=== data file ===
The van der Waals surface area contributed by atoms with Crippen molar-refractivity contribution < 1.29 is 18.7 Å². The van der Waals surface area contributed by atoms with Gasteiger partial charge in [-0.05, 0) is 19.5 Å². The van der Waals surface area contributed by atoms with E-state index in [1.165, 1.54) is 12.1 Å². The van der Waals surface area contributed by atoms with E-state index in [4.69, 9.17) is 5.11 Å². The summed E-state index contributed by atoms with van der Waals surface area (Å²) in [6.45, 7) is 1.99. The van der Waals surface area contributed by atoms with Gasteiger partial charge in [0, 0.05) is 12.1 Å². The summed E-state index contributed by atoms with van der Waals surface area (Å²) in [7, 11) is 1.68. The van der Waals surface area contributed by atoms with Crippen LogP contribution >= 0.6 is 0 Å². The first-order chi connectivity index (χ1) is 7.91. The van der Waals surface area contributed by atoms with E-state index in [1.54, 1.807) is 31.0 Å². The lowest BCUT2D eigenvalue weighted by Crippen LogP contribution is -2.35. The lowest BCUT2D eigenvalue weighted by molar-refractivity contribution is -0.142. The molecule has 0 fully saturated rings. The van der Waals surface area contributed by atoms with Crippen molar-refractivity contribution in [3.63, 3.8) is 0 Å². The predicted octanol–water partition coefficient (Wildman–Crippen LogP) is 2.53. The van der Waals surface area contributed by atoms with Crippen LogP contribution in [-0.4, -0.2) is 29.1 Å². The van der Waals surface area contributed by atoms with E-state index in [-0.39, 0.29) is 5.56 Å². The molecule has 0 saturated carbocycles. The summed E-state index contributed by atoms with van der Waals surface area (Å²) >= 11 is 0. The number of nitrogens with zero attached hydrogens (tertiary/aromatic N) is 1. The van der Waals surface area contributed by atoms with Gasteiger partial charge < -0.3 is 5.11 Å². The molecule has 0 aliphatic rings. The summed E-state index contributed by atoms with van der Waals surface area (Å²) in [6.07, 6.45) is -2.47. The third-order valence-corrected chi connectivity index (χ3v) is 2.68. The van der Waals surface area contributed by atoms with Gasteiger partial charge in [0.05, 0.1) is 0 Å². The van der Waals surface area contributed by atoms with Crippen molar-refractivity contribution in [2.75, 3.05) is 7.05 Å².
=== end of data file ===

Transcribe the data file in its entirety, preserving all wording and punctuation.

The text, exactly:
The van der Waals surface area contributed by atoms with Crippen molar-refractivity contribution < 1.29 is 18.7 Å². The van der Waals surface area contributed by atoms with Gasteiger partial charge in [-0.05, 0) is 19.5 Å². The van der Waals surface area contributed by atoms with E-state index in [1.165, 1.54) is 12.1 Å². The van der Waals surface area contributed by atoms with E-state index in [4.69, 9.17) is 5.11 Å². The summed E-state index contributed by atoms with van der Waals surface area (Å²) in [6.45, 7) is 1.99. The van der Waals surface area contributed by atoms with Gasteiger partial charge in [0, 0.05) is 12.1 Å². The summed E-state index contributed by atoms with van der Waals surface area (Å²) in [7, 11) is 1.68. The van der Waals surface area contributed by atoms with Crippen LogP contribution >= 0.6 is 0 Å². The first-order chi connectivity index (χ1) is 7.91. The van der Waals surface area contributed by atoms with E-state index in [1.54, 1.807) is 31.0 Å². The lowest BCUT2D eigenvalue weighted by Crippen LogP contribution is -2.35. The lowest BCUT2D eigenvalue weighted by molar-refractivity contribution is -0.142. The molecule has 0 fully saturated rings. The van der Waals surface area contributed by atoms with Crippen molar-refractivity contribution in [3.63, 3.8) is 0 Å². The predicted octanol–water partition coefficient (Wildman–Crippen LogP) is 2.53. The van der Waals surface area contributed by atoms with Crippen LogP contribution in [-0.4, -0.2) is 29.1 Å². The van der Waals surface area contributed by atoms with E-state index in [-0.39, 0.29) is 5.56 Å². The molecule has 0 saturated carbocycles. The summed E-state index contributed by atoms with van der Waals surface area (Å²) >= 11 is 0. The number of nitrogens with zero attached hydrogens (tertiary/aromatic N) is 1. The van der Waals surface area contributed by atoms with Gasteiger partial charge < -0.3 is 5.11 Å². The molecule has 0 aliphatic rings. The summed E-state index contributed by atoms with van der Waals surface area (Å²) in [6.07, 6.45) is -2.47. The third-order valence-corrected chi connectivity index (χ3v) is 2.68. The van der Waals surface area contributed by atoms with Gasteiger partial charge in [0.05, 0.1) is 0 Å². The van der Waals surface area contributed by atoms with Crippen molar-refractivity contribution in [2.75, 3.05) is 7.05 Å².